Personal comment:
The EBT’s seem very relevant to me when reviewing the results of several hundered years of western enlightenment thinking, reason, and the triumph of the scientific method. For there is a significant gap between, on the one hand, the ideals and recommended practice of science and on the other hand how science and the scientific method is often practiced. IMO the arising of craving, greed, desire and the taints common to the less mature ego (sense of self) well explains the gap.

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I’ll just leave this here.

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I was interested in the section on “adverse effects”.

While some kinds of psychological outcomes are going to be regarded as adverse by almost anyone, from almost any moral, spiritual or therapeutic perspective, we have to remember that any systematic classification of mind-states into healthy states vs. unhealthy states involves normative assumptions that might lack universal validity, but instead reflect the socionormal presuppositions of the person making the appraisal.

No doubt if a contemporary psychotherapist heard of a Mr. Gotami who, following an intensified interest in meditation, decided to abandon his wife and family, shave his head, don rags, and go to live and beg in the woods, the said Mr. Gotami would be judged to have experienced a serious mental crackup. If it was also reported that Mr. Gotami no longer had any interest in sex, plays, music, games and adornment, and was repelled by ordinary households because they were “dusty”, his case would be judged even more severely.

I don’t know enough about the mindfulness movement to guess whether secular mindfulness techniques, such as they are, are more often helping people or hurting people overall. But I do somewhat regret the fact that the Buddha’s path has been linked with a faddish course of western psycho-therapy, because then the path gets discredited when the fad gets discredited - which usually happens.

I suspect there is likely an inherent contradiction between the goals of western psychotherapy and the goals of the Buddha’s path, a contradiction that can’t be resolved and will ultimately cause people new kinds of stress. The path, if pursued diligently, inclines toward toward seclusion, toward nibbana, toward dropping the world’s bait, toward saying farewell to Mara’s realm and his seductions, and toward crossing over to the other shore. But western psychotherapy mainly accepts the norms of ordinary social life and conventional social morality, and seeks to render people more functional, engaged and well-adjusted to that life. To the extent it is interested in the techniques of the Buddhist path, it sees them mainly as pain alleviation techniques to assist in more “productive” and “effective” running around in samsara.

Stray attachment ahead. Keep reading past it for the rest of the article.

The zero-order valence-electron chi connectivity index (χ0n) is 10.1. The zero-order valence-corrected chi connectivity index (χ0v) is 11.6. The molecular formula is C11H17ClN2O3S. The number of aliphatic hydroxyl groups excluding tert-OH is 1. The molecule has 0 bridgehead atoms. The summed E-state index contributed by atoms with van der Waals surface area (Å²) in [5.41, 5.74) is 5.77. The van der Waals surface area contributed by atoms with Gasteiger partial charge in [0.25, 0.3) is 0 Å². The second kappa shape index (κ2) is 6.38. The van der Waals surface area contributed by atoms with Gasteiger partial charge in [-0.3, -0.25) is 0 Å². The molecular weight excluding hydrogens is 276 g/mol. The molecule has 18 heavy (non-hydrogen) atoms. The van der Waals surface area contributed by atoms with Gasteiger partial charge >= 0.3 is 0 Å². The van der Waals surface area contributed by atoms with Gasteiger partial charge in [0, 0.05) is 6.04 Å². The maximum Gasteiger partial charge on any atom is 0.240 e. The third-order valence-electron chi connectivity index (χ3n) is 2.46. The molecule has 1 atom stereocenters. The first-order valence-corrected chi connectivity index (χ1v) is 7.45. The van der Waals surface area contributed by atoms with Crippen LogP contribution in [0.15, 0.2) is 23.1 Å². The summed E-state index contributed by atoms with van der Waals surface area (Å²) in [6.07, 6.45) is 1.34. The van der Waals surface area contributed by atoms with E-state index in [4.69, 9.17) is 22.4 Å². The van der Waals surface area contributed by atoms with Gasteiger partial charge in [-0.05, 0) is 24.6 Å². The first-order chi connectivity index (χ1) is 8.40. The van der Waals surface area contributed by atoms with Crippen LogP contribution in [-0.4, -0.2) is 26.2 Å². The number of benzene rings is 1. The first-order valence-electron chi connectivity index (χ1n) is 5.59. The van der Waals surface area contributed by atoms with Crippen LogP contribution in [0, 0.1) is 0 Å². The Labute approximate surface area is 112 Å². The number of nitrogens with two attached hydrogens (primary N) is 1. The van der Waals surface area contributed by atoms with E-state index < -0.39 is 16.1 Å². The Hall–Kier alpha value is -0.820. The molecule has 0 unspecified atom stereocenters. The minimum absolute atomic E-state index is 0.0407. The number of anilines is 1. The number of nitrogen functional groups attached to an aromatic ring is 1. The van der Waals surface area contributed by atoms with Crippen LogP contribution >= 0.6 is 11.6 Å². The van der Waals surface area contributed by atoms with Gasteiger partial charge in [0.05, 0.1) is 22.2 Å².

Buddhists might be gratified to see contemporary psychologists seeming to ratify their spiritual tradition. But I suspect many might end up ruing the day the normative imperialism of worldly moral and psychological practitioners took an interest in Buddhism.

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I think one of the biggest problems is that half the time people aren’t really practicing mindfulness, at least not in the way it’s understood in the EBTs. Quite often it’s totally mixed up with equanimity, which is really important but really only comes along as your practice deepens. To try and be mindful and equanimous simultaneously from day one and assuming you’re not actually being mindful unless you have both is a problem.